Despite his modesty, Guralnick long ago established his own bona fides. His archives are now located in the Southern Folklife Collection of the University of North Carolina at Chapel Hill.
A few years ago, he sold almost all of his 5,000 albums to the Record Exchange in Salem. He’s been making time to listen to the Spotify playlists his granddaughters compile for him. He’s been listening to Lil Baby and Kendrick Lamar, he says.
“I really liked [Beyonce’s] ‘Black Parade,’ ” he says.
But he still keeps hard copies of the music he considers timeless: “I have probably the equivalent of 10 CDs of Charley Patton.”
Guralnick, who is 76, still plays competitive tennis; he played baseball — not softball — until he was 48, with mostly much younger men. One of his biggest regrets, he says, is the story he never got to do on Satchel Paige, which he pitched to Rolling Stone, to no avail.
In late 1994, Guralnick met Dick Curless for the first time. Curless, who had just a few months to live, was in a Western Massachusetts studio, cutting his final album, with Guralnick’s son, Jake, producing.
“I don’t think I’ve ever been more taken with anyone on first acquaintance than I was by Dick Curless,” he writes to open one of the new book’s centerpieces, a “non-fiction novella,” as the author calls it, about the ups and downs of Curless, the biggest country music star ever to emerge from the state of Maine.
Terry Chinnock is Curless’s daughter and the wife of the late Bill Chinnock, another songwriter. A few days ago she was eagerly awaiting her copy of Guralnick’s new book. Told that the section on her father runs to 70 pages, she said, “Oh, sweet.”
“Dad was pretty open,” she said. “It’s a tough business, and Peter captures all that, I think. Artists are so creative and emotional — they’re not business people.”
Chinnock has remained in touch with Guralnick for more than two decades, since he interviewed her father at length, shortly before his death. Recently, she says, she traveled to Nashville to make arrangements for the Country Music Hall of Fame to take possession of her father’s massive archive — “1,899 pounds of memorabilia,” she says.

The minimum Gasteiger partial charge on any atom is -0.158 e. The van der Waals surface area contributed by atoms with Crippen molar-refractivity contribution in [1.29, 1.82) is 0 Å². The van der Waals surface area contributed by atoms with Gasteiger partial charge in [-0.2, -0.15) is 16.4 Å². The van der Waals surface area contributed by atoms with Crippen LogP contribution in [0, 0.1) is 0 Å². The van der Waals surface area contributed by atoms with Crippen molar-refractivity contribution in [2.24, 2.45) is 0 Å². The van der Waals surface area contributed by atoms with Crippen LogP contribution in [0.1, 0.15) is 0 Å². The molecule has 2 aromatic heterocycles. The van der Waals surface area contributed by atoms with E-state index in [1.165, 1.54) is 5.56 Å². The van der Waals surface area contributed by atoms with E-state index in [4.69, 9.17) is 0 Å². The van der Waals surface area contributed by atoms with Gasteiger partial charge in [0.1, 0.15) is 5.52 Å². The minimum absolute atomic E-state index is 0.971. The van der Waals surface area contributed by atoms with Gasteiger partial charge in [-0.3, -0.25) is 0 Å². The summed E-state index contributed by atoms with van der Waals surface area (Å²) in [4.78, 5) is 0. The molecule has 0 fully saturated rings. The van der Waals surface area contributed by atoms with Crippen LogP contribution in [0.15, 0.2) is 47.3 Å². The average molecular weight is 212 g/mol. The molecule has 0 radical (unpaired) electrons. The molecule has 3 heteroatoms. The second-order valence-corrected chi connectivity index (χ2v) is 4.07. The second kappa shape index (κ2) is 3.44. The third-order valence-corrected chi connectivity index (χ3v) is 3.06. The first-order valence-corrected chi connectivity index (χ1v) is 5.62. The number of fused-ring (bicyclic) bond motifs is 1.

“It’s probably the largest collection they’ve ever had on a single artist,” she says.
The chapter on the singer, famous for his association with Buck Owens and for his signature eyepatch — “The Return of the Tumbleweed Kid,” Guralnick titled it — ended up “altogether different than the way I might’ve imagined it back in 1995,” he says.
“In a way, I would have liked to airbrush all the things he told me, but his commitment was to tell me the truth,” Guralnick says. “The picture-postcard view, he just had no use for it.”
He worked hard on the piece, he says.
“To my point of view, everything is the process,” he says. Years ago, he might have assumed the writing would get easier as he got older: “If anything, it’s gotten harder — you set higher standards. I think if it did get easier, I’d feel I was falling into a formulaic pattern.”
During one of his many adventures with Solomon Burke, the singer posed a question that has stuck with Guralnick ever since.
“Tell me,” Burke asked, “when you’re alone in your room at night, who is it that’s Pete the Writer?”
All these years later, Guralnick says, he still has no answer. Characteristically, however, his own reaction isn’t really what matters.
“Isn’t that an amazing question?” he says. “Honestly, that’s one of the most profound things anyone ever said to me.”
Peter Guralnick discusses “Looking to Get Lost” with Elvis Costello, Oct. 26 at 7 p.m., presented by the Strand Bookstore, New York, www.strandbooks.com/events; Guralnick also appears in conversation with Rosanne Cash, Nov. 12 at 8 p.m., presented by Politics and Prose, www.politics-prose.com/events
James Sullivan can be reached at firstname.lastname@example.org. Follow him on Twitter @sullivanjames.